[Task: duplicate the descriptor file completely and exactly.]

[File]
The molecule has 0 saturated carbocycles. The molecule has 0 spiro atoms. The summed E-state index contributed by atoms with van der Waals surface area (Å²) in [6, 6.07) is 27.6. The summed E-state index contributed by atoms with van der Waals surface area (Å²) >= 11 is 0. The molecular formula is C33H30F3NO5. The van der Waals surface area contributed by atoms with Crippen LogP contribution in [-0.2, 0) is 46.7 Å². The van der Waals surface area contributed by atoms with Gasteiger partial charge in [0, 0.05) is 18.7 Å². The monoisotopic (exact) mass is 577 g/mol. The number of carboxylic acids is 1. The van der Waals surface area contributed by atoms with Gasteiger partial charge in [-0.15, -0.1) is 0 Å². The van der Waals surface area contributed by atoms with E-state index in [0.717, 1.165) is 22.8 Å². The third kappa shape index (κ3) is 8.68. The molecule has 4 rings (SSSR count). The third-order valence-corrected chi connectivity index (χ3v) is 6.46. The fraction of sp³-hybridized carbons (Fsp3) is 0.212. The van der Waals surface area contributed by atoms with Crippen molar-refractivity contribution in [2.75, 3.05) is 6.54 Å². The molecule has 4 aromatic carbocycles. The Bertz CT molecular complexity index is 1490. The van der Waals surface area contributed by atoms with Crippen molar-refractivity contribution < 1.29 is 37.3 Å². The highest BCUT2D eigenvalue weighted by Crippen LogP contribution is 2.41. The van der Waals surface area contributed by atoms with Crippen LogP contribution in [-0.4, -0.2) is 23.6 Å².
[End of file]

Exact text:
The molecule has 0 saturated carbocycles. The molecule has 0 spiro atoms. The summed E-state index contributed by atoms with van der Waals surface area (Å²) in [6, 6.07) is 27.6. The summed E-state index contributed by atoms with van der Waals surface area (Å²) >= 11 is 0. The molecular formula is C33H30F3NO5. The van der Waals surface area contributed by atoms with Crippen LogP contribution in [-0.2, 0) is 46.7 Å². The van der Waals surface area contributed by atoms with Gasteiger partial charge in [0, 0.05) is 18.7 Å². The monoisotopic (exact) mass is 577 g/mol. The number of carboxylic acids is 1. The van der Waals surface area contributed by atoms with Gasteiger partial charge in [-0.15, -0.1) is 0 Å². The van der Waals surface area contributed by atoms with E-state index in [0.717, 1.165) is 22.8 Å². The third kappa shape index (κ3) is 8.68. The molecule has 4 rings (SSSR count). The third-order valence-corrected chi connectivity index (χ3v) is 6.46. The fraction of sp³-hybridized carbons (Fsp3) is 0.212. The van der Waals surface area contributed by atoms with Crippen molar-refractivity contribution in [2.75, 3.05) is 6.54 Å². The molecule has 4 aromatic carbocycles. The Bertz CT molecular complexity index is 1490. The van der Waals surface area contributed by atoms with Crippen molar-refractivity contribution < 1.29 is 37.3 Å². The highest BCUT2D eigenvalue weighted by Crippen LogP contribution is 2.41. The van der Waals surface area contributed by atoms with Crippen LogP contribution in [-0.4, -0.2) is 23.6 Å².